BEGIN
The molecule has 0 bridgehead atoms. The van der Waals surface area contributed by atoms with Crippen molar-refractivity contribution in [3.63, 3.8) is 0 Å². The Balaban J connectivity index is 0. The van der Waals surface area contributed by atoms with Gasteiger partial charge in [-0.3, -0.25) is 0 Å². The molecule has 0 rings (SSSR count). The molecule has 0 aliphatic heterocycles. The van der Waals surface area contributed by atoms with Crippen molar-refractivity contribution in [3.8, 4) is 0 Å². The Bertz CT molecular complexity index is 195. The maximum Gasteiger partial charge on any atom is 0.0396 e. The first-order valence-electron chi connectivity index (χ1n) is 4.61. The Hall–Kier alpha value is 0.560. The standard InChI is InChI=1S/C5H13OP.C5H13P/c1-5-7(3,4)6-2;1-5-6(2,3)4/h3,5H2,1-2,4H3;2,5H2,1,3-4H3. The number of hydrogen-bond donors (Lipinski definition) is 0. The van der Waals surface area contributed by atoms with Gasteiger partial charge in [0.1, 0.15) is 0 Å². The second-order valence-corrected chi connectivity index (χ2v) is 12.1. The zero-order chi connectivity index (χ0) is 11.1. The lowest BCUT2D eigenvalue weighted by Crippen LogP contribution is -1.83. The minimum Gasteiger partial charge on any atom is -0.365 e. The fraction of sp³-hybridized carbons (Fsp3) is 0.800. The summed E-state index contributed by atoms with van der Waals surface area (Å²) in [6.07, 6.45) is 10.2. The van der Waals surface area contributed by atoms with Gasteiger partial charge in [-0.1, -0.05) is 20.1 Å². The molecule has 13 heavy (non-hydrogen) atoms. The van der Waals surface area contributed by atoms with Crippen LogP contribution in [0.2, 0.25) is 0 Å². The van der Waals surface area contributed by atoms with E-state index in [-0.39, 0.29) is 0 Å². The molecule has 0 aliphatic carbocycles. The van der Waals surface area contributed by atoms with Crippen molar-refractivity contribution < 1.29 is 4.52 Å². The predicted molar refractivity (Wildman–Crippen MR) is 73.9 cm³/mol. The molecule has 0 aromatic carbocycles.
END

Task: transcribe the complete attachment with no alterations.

The molecule has 0 bridgehead atoms. The van der Waals surface area contributed by atoms with Crippen molar-refractivity contribution in [3.63, 3.8) is 0 Å². The Balaban J connectivity index is 0. The van der Waals surface area contributed by atoms with Gasteiger partial charge in [-0.3, -0.25) is 0 Å². The molecule has 0 rings (SSSR count). The molecule has 0 aliphatic heterocycles. The van der Waals surface area contributed by atoms with Crippen molar-refractivity contribution in [3.8, 4) is 0 Å². The Bertz CT molecular complexity index is 195. The maximum Gasteiger partial charge on any atom is 0.0396 e. The first-order valence-electron chi connectivity index (χ1n) is 4.61. The Hall–Kier alpha value is 0.560. The standard InChI is InChI=1S/C5H13OP.C5H13P/c1-5-7(3,4)6-2;1-5-6(2,3)4/h3,5H2,1-2,4H3;2,5H2,1,3-4H3. The number of hydrogen-bond donors (Lipinski definition) is 0. The van der Waals surface area contributed by atoms with Gasteiger partial charge in [0.1, 0.15) is 0 Å². The second-order valence-corrected chi connectivity index (χ2v) is 12.1. The zero-order chi connectivity index (χ0) is 11.1. The lowest BCUT2D eigenvalue weighted by Crippen LogP contribution is -1.83. The minimum Gasteiger partial charge on any atom is -0.365 e. The fraction of sp³-hybridized carbons (Fsp3) is 0.800. The summed E-state index contributed by atoms with van der Waals surface area (Å²) in [6.07, 6.45) is 10.2. The van der Waals surface area contributed by atoms with Gasteiger partial charge in [-0.1, -0.05) is 20.1 Å². The molecule has 13 heavy (non-hydrogen) atoms. The van der Waals surface area contributed by atoms with Crippen LogP contribution in [0.2, 0.25) is 0 Å². The van der Waals surface area contributed by atoms with E-state index in [-0.39, 0.29) is 0 Å². The molecule has 0 aliphatic carbocycles. The van der Waals surface area contributed by atoms with Crippen molar-refractivity contribution < 1.29 is 4.52 Å². The predicted molar refractivity (Wildman–Crippen MR) is 73.9 cm³/mol. The molecule has 0 aromatic carbocycles.